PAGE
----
price of microsoft office 2013 home and business cheap rosetta stone tagalog buy autocad architecture 2010 purchase microsoft outlook 2007 online adobe photoshop elements cheapest purchase adobe photoshop elements 8 mac buy windows 7 retail box best price 2007 office professional price of foundry nuke adobe acrobat x standard cheap adobe photoshop cs4 cheap discount office 2003 cubase 5 buy online buy adobe indesign cs4 pc buy 2003 windows server
cheapest autocad lt 2011 upgrade 
best buy quicken 2009 deluxe 
ms office 2013 academic discount 
cost of quarkxpress 
buy fusion 2 
best buy office home and student 2010 
buying adobe acrobat 5.0 
price of windows 7 starter 
adobe cs5 web premium pricing 
buy microsoft autoroute download 
buy adobe web premium cs5.5 
buy sage act 2007 
office 2010 home and business pricing 
cheap encarta software 
buy office 2003 licence 

You Ask, I Answer: Phytosterols

Can you tell us more about this phytosterol fad I’m seeing lately in yogurt and multi-vitamins?

What are phytosterols and why do we need them?

Don’t we just get them from eating vegetables?

Why would we need a supplement?

– “gd”
Via the blog

Whereas cholesterol is a sterol (that is a steroid with an alcohol group attached, for any chemistry geeks out there) essential in maintaining cell structures in animals, phytosterols play the same role in plant foods.

Not surprisingly, cholesterol is found only in animal products (meats and dairy) and phytosterols are exclusive to plant foods.

The term “phytosterols” is actually an umbrella one that includes sterols (the three main ones being beta sitosterol, campesterol, and sitgmasterol) as well as stanols (naturally occurring plant compounds.)

Clinical research has determined that 2 grams of phytosterols a day help reduce LDL (“bad” cholesterol) levels by as much as 20%.

This is due to the fact that they compete with cholesterol for absorption in the digestive tract.

There are a few caveats, though.

Although phytosterols are present in plant foods (mainly nuts, seeds, and their respective oils), you need a LOT of calories to reach that 2 gram (2,000 milligram) goal.

For instance, 2 tablespoons of peanut butter contain 55 – 60 milligrams, and an ounce of pistachios adds up to roughly 35 milligrams.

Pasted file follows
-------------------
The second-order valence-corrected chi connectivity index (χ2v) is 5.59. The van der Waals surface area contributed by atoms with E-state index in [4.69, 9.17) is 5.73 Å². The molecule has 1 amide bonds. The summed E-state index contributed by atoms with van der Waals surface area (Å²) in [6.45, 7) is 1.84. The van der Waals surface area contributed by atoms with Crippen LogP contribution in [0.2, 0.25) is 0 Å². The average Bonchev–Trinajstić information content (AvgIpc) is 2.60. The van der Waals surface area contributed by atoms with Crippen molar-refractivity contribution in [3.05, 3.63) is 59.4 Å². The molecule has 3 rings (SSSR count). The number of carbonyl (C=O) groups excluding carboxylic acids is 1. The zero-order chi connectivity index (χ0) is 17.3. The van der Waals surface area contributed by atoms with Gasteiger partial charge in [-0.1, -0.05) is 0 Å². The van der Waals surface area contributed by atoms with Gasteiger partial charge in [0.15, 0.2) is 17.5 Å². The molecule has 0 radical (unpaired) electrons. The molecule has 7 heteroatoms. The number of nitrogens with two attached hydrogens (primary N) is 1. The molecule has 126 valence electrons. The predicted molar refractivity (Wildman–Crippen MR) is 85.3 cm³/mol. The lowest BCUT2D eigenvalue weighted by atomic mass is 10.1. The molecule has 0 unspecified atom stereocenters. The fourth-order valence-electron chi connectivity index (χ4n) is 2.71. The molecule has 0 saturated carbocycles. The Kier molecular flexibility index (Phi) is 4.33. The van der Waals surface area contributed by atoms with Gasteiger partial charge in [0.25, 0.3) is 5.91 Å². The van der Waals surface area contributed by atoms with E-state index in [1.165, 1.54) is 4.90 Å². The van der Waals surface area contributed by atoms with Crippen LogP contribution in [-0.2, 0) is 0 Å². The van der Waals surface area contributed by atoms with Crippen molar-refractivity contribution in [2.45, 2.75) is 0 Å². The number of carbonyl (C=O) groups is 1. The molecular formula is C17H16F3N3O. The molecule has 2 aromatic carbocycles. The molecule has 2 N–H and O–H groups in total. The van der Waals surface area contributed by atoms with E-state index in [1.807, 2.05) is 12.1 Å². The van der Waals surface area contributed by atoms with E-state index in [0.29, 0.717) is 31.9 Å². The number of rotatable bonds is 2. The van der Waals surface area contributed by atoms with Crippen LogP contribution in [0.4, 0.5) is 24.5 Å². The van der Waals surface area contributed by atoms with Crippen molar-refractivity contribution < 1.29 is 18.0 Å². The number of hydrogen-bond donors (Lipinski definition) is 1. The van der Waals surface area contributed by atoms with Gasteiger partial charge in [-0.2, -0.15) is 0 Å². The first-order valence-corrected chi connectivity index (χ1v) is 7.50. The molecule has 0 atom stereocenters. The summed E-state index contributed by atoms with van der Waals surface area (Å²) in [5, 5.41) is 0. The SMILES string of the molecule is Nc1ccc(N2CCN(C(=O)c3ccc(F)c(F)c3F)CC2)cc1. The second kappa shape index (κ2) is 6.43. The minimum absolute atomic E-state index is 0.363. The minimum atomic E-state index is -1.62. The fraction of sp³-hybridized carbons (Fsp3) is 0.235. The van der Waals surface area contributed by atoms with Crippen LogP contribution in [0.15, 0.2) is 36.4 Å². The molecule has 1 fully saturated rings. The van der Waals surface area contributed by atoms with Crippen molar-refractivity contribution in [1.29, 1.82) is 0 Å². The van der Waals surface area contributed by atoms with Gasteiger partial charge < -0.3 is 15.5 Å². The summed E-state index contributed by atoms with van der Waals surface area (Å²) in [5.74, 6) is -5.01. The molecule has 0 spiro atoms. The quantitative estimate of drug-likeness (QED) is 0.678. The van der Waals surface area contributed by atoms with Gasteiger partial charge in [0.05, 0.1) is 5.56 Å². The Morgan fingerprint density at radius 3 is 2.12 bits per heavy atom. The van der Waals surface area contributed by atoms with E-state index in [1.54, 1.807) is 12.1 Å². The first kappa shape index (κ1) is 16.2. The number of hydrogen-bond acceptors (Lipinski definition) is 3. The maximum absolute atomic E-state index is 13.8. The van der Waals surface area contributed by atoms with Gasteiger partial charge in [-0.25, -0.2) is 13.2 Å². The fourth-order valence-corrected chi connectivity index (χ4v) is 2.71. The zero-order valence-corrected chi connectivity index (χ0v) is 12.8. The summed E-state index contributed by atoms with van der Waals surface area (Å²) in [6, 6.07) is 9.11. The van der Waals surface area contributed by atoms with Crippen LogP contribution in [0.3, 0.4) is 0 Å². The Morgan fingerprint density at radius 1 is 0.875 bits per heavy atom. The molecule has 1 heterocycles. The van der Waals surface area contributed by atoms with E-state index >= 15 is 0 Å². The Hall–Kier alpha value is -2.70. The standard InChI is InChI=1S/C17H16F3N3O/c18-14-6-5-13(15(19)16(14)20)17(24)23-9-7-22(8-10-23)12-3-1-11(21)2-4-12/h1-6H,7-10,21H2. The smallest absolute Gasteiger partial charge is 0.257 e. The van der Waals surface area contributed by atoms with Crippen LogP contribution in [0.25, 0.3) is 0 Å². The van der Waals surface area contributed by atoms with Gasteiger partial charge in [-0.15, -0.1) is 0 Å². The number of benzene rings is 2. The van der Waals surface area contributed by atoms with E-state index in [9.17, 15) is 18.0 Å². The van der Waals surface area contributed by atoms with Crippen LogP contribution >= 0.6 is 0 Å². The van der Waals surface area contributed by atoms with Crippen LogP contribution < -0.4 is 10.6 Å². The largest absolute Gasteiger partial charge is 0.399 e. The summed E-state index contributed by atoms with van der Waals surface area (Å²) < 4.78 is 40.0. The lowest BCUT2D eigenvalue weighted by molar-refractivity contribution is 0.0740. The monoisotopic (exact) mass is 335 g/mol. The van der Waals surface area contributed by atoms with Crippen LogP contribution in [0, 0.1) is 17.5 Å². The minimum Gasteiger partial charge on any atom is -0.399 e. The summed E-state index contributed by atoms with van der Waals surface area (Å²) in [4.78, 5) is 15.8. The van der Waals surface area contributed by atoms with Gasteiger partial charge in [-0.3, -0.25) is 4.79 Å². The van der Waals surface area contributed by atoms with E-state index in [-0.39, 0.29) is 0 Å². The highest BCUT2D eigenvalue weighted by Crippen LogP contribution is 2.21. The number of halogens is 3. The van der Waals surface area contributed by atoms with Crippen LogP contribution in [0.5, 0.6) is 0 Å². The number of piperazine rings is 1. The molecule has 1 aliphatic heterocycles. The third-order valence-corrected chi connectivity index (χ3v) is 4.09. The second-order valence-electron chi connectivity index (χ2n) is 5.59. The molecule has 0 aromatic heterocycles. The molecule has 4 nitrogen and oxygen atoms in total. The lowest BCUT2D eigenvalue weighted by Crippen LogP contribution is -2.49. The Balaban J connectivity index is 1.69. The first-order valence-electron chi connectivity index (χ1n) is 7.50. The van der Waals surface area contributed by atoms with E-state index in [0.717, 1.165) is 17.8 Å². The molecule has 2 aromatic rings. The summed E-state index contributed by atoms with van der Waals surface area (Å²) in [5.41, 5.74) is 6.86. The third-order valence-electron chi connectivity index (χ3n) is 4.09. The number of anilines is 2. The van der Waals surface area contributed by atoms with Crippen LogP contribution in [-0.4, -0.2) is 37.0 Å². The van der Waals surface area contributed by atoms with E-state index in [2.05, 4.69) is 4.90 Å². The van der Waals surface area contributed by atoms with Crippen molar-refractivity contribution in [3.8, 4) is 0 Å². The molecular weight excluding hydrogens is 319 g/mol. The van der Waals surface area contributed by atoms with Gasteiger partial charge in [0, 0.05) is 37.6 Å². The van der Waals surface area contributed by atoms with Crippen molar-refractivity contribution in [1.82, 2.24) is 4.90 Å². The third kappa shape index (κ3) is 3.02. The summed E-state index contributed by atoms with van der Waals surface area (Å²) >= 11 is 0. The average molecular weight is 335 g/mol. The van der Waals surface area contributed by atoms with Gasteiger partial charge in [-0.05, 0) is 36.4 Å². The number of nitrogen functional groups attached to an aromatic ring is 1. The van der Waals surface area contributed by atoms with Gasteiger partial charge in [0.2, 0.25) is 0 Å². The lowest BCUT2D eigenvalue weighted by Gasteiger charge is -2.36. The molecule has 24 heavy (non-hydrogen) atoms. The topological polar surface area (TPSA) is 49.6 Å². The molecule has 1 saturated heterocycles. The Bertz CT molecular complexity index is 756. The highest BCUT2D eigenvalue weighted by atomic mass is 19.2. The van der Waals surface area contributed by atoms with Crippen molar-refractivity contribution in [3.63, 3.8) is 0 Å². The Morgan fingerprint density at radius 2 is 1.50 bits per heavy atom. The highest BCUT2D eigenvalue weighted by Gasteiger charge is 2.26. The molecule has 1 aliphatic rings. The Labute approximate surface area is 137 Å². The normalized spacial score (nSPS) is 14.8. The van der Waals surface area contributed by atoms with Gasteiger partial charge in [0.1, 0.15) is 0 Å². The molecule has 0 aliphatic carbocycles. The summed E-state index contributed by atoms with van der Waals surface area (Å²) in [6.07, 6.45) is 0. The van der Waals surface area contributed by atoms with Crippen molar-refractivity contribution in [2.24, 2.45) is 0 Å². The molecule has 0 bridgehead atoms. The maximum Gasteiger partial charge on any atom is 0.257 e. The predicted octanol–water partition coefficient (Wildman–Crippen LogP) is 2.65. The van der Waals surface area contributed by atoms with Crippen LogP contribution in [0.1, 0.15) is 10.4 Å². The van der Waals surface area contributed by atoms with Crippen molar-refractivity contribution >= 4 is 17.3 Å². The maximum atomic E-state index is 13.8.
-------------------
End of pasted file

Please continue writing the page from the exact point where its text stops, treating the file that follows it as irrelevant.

And so came the development of functional foods (mainly yogurt drinks, like Promise Activ, and vegetable spreads) with high amounts of phytosterols added in.

Advertisers were in hog heaven — now many of their products could be advertised as “cholesterol lowering.”

However, phytosterols have only been proven effective in people with high cholesterol levels.

In other words, I don’t see any reason why someone with a normal cholesterol profile would need to start consuming 2 grams of phytosterols a day.

Additionally, even people who benefit from their consumption need to realize that this is another situation where more is not better, since phytosterols interfere with the absorption of fat-soluble vitamins (A, D, E, and K) and compounds like lycopene.

Remember, too, that nutrition is really about a combination of nutrients and components — not just two or three.

I lean more towards the “the healthier your overall diet, the more nutrition you are getting” camp than the “eat whatever you want and down supplements and multi-vitamins” one.

Share

One Comment

  1. glidingcalm said on June 28th, 2008

    Hey Andy! Love your blog!! I totally agree with your 5 Must-Have Foods!! I currently am soaking some beans right now! I always get concerned with the can varieties due to Sodium. Trader Joe’s is the only brand I’ve found to have no salt added beans.

    I really thank you for putting so much effort and time into this blog. I would suggest that for your labels you maybe organize them by most common instead of alphabetically? I guess that’s what I would prefer, but of course it is your call! There are just so many, so it’s harder for me to skim through them, when I like to view the more popular topics!

    Thanks again for a blog with tons of great info! Take care!

Leave a Reply

Trackbacks